Jupiter’s interesting behavior may explain the kingly aspect of the Star. But there are nine qualifications of the Star of Bethlehem. Many are still missing. How did Jupiter’s movement relate to the Jewish nation? Is its association with the Jewish New Year enough? Where is an indication of a birth? Some might say that the triple conjunction by itself would indicate to a magus that a new king was on the scene. Maybe. But there is more.
The Jewish nation is composed of twelve ancient tribes. Jewish prophecy states that a particular tribe will bring forth the Messiah: the tribe of Judah. The symbol of Judah’s tribe is the lion. You can see these connections in an ancient prediction of Messiah’s coming found in the first book of the Bible, the Book of Genesis, Chapter 49:
9 You are a lion’s cub, O Judah; you return from the prey, my son. Like a lion he crouches and lies down, like a lioness– who dares to rouse him? 10 The sceptre will not depart from Judah, nor the ruler’s staff from between his feet, until he comes to whom it belongs and the obedience of the nations is his.— Genesis 49:9-10
This association of Messiah with the tribe of Judah and with the lion is a productive clue. It clarifies the connection between Jupiter’s behavior and the Jewish nation, because the starry coronation—the triple conjunction—occurred within the constellation of Leo, The Lion. Ancient stargazers, particularly if they were interested in things Jewish, may well have concluded they were seeing signs of a Jewish king. But there is more.
The last book of the New Testament is, in part, a prophetic enigma. But a portion of the Book of Revelation provides clear and compelling guidance for our astronomical investigation. The apostle John wrote the book as an old man while in exile on the island of Patmos. Perhaps the austerity of this exile or a lack of companionship left him time to ponder the night sky. Whatever the reason, Revelation is full of star imagery. In Revelation, Chapter 12, John describes a life and death drama played out in the sky: the birth of a king.
1 A great and wondrous sign appeared in heaven: a woman clothed with the sun, with the moon under her feet and a crown of twelve stars on her head. 2 She was pregnant and cried out in pain as she was about to give birth. 3 Then another sign appeared in heaven: an enormous red dragon with seven heads and ten horns and seven crowns on his heads. 4 His tail swept a third of the stars out of the sky and flung them to the earth. The dragon stood in front of the woman who was about to give birth, so that he might devour her child the moment it was born. 5 She gave birth to a son, a male child, who will rule all the nations with an iron sceptre…— Revelation 12:1-5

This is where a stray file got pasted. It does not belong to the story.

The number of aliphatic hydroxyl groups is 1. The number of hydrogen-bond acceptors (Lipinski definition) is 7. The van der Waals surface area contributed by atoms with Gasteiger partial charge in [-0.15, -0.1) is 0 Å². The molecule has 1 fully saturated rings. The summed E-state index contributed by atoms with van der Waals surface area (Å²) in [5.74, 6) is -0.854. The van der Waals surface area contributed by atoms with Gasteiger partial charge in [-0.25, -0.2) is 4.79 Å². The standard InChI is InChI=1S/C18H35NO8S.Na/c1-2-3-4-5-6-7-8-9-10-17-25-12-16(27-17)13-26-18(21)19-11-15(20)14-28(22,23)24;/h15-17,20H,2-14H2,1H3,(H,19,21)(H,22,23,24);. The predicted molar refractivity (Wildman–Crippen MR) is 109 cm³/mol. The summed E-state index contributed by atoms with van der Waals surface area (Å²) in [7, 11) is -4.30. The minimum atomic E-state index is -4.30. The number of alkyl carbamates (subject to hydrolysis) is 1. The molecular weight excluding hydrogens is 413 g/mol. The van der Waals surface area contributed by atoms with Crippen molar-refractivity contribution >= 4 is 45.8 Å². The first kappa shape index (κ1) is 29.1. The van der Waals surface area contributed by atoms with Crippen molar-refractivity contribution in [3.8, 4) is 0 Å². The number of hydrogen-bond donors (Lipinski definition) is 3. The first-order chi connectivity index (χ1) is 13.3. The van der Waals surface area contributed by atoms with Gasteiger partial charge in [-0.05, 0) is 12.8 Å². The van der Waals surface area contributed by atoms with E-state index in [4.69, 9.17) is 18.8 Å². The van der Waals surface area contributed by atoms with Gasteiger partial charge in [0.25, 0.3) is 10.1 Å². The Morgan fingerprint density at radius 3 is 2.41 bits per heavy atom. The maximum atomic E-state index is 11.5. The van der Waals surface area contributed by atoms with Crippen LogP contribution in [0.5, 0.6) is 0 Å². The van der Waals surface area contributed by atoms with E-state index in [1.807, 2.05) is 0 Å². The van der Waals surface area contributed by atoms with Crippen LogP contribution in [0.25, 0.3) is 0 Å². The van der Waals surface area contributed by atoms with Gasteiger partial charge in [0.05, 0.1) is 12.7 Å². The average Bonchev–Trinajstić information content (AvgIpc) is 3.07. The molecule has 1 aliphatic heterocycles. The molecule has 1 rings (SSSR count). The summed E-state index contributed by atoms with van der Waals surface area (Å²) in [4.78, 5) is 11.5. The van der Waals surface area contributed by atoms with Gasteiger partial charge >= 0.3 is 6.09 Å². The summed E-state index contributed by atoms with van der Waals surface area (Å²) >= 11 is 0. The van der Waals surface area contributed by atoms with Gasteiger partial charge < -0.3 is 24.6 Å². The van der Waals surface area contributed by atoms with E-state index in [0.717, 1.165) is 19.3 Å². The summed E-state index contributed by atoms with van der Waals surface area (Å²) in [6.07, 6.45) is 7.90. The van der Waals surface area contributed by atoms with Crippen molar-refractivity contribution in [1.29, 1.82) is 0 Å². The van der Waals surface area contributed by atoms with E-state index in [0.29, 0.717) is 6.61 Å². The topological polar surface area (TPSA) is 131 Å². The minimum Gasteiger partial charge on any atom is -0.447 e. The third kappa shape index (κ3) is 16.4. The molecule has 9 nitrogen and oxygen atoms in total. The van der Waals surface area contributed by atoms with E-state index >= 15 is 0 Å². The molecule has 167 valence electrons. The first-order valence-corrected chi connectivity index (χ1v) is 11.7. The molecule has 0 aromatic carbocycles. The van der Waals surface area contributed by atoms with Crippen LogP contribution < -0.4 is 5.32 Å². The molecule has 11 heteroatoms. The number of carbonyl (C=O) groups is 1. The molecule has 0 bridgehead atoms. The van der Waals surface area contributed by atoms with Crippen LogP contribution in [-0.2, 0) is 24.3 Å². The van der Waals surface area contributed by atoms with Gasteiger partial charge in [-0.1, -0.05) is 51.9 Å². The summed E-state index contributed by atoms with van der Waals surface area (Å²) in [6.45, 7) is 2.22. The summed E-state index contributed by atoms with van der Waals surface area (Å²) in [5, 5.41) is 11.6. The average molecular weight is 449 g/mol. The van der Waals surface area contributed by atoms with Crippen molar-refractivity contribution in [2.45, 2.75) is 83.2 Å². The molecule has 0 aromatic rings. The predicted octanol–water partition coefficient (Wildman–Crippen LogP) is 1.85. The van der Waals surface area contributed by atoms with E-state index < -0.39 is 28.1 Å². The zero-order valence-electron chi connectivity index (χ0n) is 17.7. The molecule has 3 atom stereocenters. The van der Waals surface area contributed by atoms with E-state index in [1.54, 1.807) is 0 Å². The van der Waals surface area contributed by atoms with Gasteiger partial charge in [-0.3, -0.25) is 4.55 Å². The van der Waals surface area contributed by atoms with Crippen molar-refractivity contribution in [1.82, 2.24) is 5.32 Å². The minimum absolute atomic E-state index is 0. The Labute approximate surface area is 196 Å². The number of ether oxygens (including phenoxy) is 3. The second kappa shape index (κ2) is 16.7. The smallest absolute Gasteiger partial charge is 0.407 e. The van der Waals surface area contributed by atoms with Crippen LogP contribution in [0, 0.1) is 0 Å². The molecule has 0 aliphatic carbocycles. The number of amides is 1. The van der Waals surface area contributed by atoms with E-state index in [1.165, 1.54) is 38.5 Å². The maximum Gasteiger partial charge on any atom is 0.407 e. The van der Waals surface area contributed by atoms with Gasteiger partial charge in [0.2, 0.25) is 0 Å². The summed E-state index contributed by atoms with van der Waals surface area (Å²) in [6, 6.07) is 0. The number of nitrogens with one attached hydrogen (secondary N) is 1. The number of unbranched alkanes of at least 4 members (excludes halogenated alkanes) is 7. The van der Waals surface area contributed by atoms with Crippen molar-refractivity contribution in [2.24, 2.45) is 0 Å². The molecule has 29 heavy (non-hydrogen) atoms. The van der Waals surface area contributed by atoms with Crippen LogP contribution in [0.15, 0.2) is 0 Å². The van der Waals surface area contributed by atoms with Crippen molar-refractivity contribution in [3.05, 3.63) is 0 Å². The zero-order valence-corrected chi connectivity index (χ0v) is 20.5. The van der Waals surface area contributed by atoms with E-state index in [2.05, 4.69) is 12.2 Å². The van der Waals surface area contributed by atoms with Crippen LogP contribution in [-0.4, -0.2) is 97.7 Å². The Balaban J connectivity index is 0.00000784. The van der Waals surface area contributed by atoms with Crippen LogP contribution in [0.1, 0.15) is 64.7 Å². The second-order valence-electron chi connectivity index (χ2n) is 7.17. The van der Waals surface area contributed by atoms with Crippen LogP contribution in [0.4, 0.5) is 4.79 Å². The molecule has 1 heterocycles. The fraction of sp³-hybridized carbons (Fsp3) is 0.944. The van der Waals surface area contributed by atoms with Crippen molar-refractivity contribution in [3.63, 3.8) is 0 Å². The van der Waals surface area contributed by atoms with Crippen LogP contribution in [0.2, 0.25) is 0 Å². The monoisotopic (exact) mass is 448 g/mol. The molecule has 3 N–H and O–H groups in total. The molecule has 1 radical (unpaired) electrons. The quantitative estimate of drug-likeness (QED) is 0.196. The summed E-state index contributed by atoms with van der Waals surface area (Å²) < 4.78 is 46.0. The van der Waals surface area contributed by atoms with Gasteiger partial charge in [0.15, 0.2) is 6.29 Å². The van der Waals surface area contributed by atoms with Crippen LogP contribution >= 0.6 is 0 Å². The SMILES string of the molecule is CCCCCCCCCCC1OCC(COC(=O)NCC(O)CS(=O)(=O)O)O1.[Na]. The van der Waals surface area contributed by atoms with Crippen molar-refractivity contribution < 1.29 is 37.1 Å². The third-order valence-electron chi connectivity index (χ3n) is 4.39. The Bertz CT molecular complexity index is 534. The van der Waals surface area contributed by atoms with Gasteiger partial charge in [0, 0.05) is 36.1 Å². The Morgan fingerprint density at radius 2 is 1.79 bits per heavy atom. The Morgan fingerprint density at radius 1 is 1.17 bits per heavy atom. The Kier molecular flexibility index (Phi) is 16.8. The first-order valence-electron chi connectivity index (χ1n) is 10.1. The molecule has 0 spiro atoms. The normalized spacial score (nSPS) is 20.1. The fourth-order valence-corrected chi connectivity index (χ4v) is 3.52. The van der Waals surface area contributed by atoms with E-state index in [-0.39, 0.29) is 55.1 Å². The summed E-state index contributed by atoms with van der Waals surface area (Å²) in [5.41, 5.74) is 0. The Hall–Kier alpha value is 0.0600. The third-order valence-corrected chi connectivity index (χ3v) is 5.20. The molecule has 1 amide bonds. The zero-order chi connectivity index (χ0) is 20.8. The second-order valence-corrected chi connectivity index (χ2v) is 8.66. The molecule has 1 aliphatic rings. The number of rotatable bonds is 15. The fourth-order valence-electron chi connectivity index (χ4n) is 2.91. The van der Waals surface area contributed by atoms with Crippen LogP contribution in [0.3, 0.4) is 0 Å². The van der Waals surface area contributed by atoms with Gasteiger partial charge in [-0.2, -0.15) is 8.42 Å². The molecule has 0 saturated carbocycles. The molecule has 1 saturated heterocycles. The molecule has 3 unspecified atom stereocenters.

A woman in labor, a dragon bent on infanticide and a ruler of the nations. We have already seen this ruler in the Book of Genesis, above. This would be the Messiah, in his role as King of Kings. If that interpretation is correct, then according to the gospel story the woman would be Mary, the mother of Jesus. The dragon which waits to kill the child at birth would be Herod, who did that very thing. John says the woman he saw was clothed in the Sun. She had the moon at her feet. What can he be describing? When we continue our study of the sky of September of 3 BC, the mystery of John’s vision is unlocked: he is describing more of the starry dance which began with the Jewish New Year.
As Jupiter was beginning the coronation of Regulus, another startling symbol rose in the sky. The constellation which rises in the east behind Leo is Virgo, The Virgin. When Jupiter and Regulus were first meeting, she rose clothed in the Sun. And as John said, the moon was at her feet. It was a new moon, symbolically birthed at the feet of The Virgin.
The sheer concentration of symbolism in the stars at this moment is remarkable. These things could certainly lead our magus to conclude that a Jewish king had been born. But even this is not the whole story. These symbols could indicate a birth, but if they were interpreted to indicate the time of conception, the beginning of a human life, might there be something interesting in the sky nine months later? Indeed. In June of 2 BC, Jupiter continued the pageantry.